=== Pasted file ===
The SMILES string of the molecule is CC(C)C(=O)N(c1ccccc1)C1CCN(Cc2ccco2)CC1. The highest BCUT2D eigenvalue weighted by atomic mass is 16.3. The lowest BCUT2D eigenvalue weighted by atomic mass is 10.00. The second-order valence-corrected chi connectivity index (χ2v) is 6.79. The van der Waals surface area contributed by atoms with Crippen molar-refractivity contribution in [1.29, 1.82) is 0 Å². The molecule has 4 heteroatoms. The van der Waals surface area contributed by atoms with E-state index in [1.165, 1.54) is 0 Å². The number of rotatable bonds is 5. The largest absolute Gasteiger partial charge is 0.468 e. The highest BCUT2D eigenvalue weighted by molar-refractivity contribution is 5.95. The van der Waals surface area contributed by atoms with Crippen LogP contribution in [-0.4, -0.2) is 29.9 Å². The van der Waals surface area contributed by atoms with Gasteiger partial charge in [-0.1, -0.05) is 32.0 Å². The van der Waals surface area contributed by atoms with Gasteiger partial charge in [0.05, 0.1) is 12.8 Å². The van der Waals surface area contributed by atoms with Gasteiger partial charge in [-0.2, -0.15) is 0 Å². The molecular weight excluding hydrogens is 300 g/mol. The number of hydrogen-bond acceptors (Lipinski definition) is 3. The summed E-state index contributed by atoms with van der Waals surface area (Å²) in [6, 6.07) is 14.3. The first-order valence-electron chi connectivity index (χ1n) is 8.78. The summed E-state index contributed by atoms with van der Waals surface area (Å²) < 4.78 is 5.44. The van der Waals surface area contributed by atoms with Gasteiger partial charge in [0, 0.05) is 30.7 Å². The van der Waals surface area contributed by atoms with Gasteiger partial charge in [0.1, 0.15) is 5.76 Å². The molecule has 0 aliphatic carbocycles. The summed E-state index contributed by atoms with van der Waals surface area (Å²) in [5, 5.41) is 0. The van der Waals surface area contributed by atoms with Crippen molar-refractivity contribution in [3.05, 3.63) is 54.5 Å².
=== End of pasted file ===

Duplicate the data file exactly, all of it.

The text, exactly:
The SMILES string of the molecule is CC(C)C(=O)N(c1ccccc1)C1CCN(Cc2ccco2)CC1. The highest BCUT2D eigenvalue weighted by atomic mass is 16.3. The lowest BCUT2D eigenvalue weighted by atomic mass is 10.00. The second-order valence-corrected chi connectivity index (χ2v) is 6.79. The van der Waals surface area contributed by atoms with Crippen molar-refractivity contribution in [1.29, 1.82) is 0 Å². The molecule has 4 heteroatoms. The van der Waals surface area contributed by atoms with E-state index in [1.165, 1.54) is 0 Å². The number of rotatable bonds is 5. The largest absolute Gasteiger partial charge is 0.468 e. The highest BCUT2D eigenvalue weighted by molar-refractivity contribution is 5.95. The van der Waals surface area contributed by atoms with Crippen LogP contribution in [-0.4, -0.2) is 29.9 Å². The van der Waals surface area contributed by atoms with Gasteiger partial charge in [-0.1, -0.05) is 32.0 Å². The van der Waals surface area contributed by atoms with Gasteiger partial charge in [0.05, 0.1) is 12.8 Å². The van der Waals surface area contributed by atoms with Gasteiger partial charge in [-0.2, -0.15) is 0 Å². The molecular weight excluding hydrogens is 300 g/mol. The number of hydrogen-bond acceptors (Lipinski definition) is 3. The summed E-state index contributed by atoms with van der Waals surface area (Å²) in [6, 6.07) is 14.3. The first-order valence-electron chi connectivity index (χ1n) is 8.78. The summed E-state index contributed by atoms with van der Waals surface area (Å²) < 4.78 is 5.44. The van der Waals surface area contributed by atoms with Gasteiger partial charge in [0, 0.05) is 30.7 Å². The van der Waals surface area contributed by atoms with Gasteiger partial charge in [0.1, 0.15) is 5.76 Å². The molecule has 0 aliphatic carbocycles. The summed E-state index contributed by atoms with van der Waals surface area (Å²) in [5, 5.41) is 0. The van der Waals surface area contributed by atoms with Crippen molar-refractivity contribution in [3.05, 3.63) is 54.5 Å².